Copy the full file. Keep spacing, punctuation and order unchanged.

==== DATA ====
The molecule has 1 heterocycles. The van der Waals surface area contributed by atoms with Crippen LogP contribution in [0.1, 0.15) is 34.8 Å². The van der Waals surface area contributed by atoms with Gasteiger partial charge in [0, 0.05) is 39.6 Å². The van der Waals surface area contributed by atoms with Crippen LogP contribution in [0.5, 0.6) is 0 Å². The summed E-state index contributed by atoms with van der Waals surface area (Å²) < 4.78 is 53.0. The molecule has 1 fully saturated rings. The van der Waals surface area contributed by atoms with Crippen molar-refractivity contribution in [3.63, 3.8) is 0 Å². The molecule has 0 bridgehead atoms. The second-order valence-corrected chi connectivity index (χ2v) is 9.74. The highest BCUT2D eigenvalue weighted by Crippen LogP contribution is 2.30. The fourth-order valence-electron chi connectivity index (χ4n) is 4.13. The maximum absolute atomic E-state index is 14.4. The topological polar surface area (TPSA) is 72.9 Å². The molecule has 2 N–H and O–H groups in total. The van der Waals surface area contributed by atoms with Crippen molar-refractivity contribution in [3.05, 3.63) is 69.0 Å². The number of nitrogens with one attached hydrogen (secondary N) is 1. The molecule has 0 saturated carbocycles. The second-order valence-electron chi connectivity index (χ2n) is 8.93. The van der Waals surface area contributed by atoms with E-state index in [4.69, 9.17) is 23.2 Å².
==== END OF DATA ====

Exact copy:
The molecule has 1 heterocycles. The van der Waals surface area contributed by atoms with Crippen LogP contribution in [0.1, 0.15) is 34.8 Å². The van der Waals surface area contributed by atoms with Gasteiger partial charge in [0, 0.05) is 39.6 Å². The van der Waals surface area contributed by atoms with Crippen LogP contribution in [0.5, 0.6) is 0 Å². The summed E-state index contributed by atoms with van der Waals surface area (Å²) < 4.78 is 53.0. The molecule has 1 fully saturated rings. The van der Waals surface area contributed by atoms with Crippen molar-refractivity contribution in [3.63, 3.8) is 0 Å². The molecule has 0 bridgehead atoms. The second-order valence-corrected chi connectivity index (χ2v) is 9.74. The highest BCUT2D eigenvalue weighted by Crippen LogP contribution is 2.30. The fourth-order valence-electron chi connectivity index (χ4n) is 4.13. The maximum absolute atomic E-state index is 14.4. The topological polar surface area (TPSA) is 72.9 Å². The molecule has 2 N–H and O–H groups in total. The van der Waals surface area contributed by atoms with Crippen molar-refractivity contribution in [3.05, 3.63) is 69.0 Å². The number of nitrogens with one attached hydrogen (secondary N) is 1. The molecule has 0 saturated carbocycles. The second-order valence-electron chi connectivity index (χ2n) is 8.93. The van der Waals surface area contributed by atoms with E-state index in [4.69, 9.17) is 23.2 Å².